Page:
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Jack Day

Jack Day

From left, Jim Struby, OKDHS; Sen. Bryce Marlatt; Kathy Quinn-Teague, OSRHE; Jack Day; Janie Clay, OkCTEEC; Joe Robinson, ODCTE.

April 25, 2014

High Plains Technology Center teacher Jack Day recently received the Outstanding Instructor of Non-Traditional Students Award from the Oklahoma Career and Technical Educators Equity Council.

Day was one of 25 people honored at the 20th annual Making It Work Day April 24 at the state Capitol. Making It Work Day recognizes individuals who are committed to removing barriers to success for single-parent families by providing educational experiences for students beyond the classroom. The ceremony also recognized nontraditional students and members who received national honors for their efforts.

Day, who teaches in the technology center’s wind energy program, was nominated by Denise Whitehead, Project HOPE coordinator on the High Plains Tech Center campus. Whitehead said when a Project HOPE student enrolled in the wind energy program, the only woman ever to do so, Day worked hard to make sure the single mother of four succeeded.

“There were several struggles that caused her to miss school. Each time she was absent, Mr. Day came to my office to discuss why she was absent and what we could do to make sure she didn’t miss any more days,” Whitehead said. “Mr. Day believed in her to the point that she was employed before she finished the program. She went to work making $16 an hour.”

After his student graduated, Day followed up by checking with her employer several times to make sure she was doing well, Whitehead said.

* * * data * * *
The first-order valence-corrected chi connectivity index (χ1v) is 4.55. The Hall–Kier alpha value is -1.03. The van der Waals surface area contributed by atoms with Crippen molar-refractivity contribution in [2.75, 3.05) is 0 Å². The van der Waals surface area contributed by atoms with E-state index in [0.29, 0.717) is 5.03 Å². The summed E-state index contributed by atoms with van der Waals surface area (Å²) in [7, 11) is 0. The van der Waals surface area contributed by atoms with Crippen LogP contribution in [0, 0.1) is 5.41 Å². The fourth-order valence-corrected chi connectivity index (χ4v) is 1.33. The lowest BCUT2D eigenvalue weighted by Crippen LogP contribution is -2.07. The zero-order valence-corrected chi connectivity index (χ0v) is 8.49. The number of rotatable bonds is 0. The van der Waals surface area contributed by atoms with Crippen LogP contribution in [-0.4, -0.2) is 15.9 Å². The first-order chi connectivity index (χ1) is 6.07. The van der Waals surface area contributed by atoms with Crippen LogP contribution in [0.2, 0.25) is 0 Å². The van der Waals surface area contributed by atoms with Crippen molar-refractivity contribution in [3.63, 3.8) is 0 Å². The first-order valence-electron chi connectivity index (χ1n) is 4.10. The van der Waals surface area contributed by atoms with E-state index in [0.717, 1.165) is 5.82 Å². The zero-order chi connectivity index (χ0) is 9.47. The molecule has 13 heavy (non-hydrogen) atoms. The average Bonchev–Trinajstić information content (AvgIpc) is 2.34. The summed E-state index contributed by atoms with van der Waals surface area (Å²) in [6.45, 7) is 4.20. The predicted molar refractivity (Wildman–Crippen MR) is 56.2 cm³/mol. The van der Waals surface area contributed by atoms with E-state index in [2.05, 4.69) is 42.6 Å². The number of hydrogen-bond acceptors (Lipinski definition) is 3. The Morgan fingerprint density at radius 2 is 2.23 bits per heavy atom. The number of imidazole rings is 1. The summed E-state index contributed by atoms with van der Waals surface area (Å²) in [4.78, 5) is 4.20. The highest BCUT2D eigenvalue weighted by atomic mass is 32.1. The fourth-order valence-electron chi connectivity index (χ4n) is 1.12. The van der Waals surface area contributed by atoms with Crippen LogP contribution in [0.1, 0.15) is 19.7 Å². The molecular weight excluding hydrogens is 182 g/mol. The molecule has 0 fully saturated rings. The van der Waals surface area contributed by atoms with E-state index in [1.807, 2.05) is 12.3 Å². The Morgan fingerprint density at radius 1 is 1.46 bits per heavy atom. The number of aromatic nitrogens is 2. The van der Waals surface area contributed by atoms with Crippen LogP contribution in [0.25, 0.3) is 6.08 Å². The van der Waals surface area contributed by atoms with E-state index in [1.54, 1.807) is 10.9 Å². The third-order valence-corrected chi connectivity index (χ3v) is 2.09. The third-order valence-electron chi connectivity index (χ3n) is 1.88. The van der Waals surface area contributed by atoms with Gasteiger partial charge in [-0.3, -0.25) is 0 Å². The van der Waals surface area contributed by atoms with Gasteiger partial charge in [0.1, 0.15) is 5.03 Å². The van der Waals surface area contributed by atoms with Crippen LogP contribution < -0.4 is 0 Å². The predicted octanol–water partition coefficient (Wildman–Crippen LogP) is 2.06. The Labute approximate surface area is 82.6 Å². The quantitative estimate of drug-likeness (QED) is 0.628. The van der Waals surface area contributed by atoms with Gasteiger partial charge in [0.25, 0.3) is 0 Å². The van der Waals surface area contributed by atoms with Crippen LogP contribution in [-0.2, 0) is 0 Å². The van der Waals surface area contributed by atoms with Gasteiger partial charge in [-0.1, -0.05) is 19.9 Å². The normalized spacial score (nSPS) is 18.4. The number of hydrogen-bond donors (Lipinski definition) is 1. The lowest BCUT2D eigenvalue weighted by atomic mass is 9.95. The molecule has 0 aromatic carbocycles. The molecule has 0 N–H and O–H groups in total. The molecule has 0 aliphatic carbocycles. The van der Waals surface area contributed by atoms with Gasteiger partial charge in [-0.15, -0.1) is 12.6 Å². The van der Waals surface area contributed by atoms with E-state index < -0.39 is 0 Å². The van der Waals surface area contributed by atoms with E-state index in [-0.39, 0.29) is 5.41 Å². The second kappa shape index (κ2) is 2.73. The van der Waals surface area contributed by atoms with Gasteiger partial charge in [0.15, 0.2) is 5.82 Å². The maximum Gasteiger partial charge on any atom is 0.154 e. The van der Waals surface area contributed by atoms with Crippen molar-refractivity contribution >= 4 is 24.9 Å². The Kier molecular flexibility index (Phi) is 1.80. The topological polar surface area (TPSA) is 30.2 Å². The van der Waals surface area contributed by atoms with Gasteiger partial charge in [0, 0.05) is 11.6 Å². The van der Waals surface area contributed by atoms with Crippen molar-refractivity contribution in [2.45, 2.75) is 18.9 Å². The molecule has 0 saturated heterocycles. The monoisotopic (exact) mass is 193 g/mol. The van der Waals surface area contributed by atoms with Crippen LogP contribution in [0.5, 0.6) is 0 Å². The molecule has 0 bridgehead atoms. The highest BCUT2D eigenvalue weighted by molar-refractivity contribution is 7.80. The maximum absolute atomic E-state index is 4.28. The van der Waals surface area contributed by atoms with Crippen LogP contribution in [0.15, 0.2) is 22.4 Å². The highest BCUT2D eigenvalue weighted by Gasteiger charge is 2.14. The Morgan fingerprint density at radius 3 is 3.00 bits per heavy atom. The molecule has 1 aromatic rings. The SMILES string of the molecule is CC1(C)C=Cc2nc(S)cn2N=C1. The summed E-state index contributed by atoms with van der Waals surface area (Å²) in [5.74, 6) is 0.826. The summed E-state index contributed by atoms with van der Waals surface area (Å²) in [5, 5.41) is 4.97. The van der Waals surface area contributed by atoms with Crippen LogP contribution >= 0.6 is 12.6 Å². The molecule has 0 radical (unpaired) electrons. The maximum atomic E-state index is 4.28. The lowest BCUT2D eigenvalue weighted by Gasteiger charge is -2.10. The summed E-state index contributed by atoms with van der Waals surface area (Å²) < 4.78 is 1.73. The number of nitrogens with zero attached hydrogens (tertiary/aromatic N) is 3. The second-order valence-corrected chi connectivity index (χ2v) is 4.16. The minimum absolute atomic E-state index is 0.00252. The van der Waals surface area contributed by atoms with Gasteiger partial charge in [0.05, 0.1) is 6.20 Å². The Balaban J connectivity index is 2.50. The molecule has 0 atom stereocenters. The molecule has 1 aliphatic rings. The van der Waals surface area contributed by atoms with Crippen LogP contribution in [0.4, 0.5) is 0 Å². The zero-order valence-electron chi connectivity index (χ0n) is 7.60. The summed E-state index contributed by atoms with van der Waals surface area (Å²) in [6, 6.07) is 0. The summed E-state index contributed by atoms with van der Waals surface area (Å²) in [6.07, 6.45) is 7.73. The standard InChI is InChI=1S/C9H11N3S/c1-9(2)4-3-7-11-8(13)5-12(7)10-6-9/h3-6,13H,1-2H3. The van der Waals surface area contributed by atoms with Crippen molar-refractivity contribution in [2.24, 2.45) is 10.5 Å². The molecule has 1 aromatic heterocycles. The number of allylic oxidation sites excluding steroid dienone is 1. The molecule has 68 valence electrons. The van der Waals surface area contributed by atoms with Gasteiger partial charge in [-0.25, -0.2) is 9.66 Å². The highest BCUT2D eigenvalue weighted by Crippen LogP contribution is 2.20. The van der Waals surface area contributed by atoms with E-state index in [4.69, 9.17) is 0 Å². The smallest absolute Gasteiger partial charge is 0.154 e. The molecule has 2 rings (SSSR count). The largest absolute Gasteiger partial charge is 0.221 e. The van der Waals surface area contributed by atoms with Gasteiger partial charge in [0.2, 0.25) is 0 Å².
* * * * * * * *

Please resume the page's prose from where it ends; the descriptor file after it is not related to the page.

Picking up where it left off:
OkCTEEC is affiliated with the administrative division of the Oklahoma Association of Career and Technology Education. The council advocates for students pursuing nontraditional careers and for resources for educating single parents.

“The mission of OkCTEEC is to serve as a unifying council for all personnel serving displaced homemakers, single parents, teen parents, single pregnant teens and women, nontraditional students and at-risk females,” said Lou Ann Hargrave, Work Prep and Temporary Assistance for Needy Families coordinator at the Oklahoma Department of Career and Technology Education. She serves as an adviser for OkCTEEC, along with Sandy Elledge of the Department of Human Services and Kathy Quinn-Teague of the Oklahoma State Regents for Higher Education.

“State and federal programs often cannot remove all the obstacles facing those living in poverty,” said Janie Clay, OkCTEEC president and coordinator of the Allied Jobs Program at Northeastern Oklahoma A&M College. “Therefore, a strong community partnership is imperative among agencies, businesses and industries as the participants transition from education and training to employment and self-sufficiency. We rely heavily on our partners to provide learning opportunities outside the classroom.”

For more information about OkCTEEC, visit For more information about the Oklahoma Department of Career and Technology Education, visit

Laura Wilson, Writer/Editor

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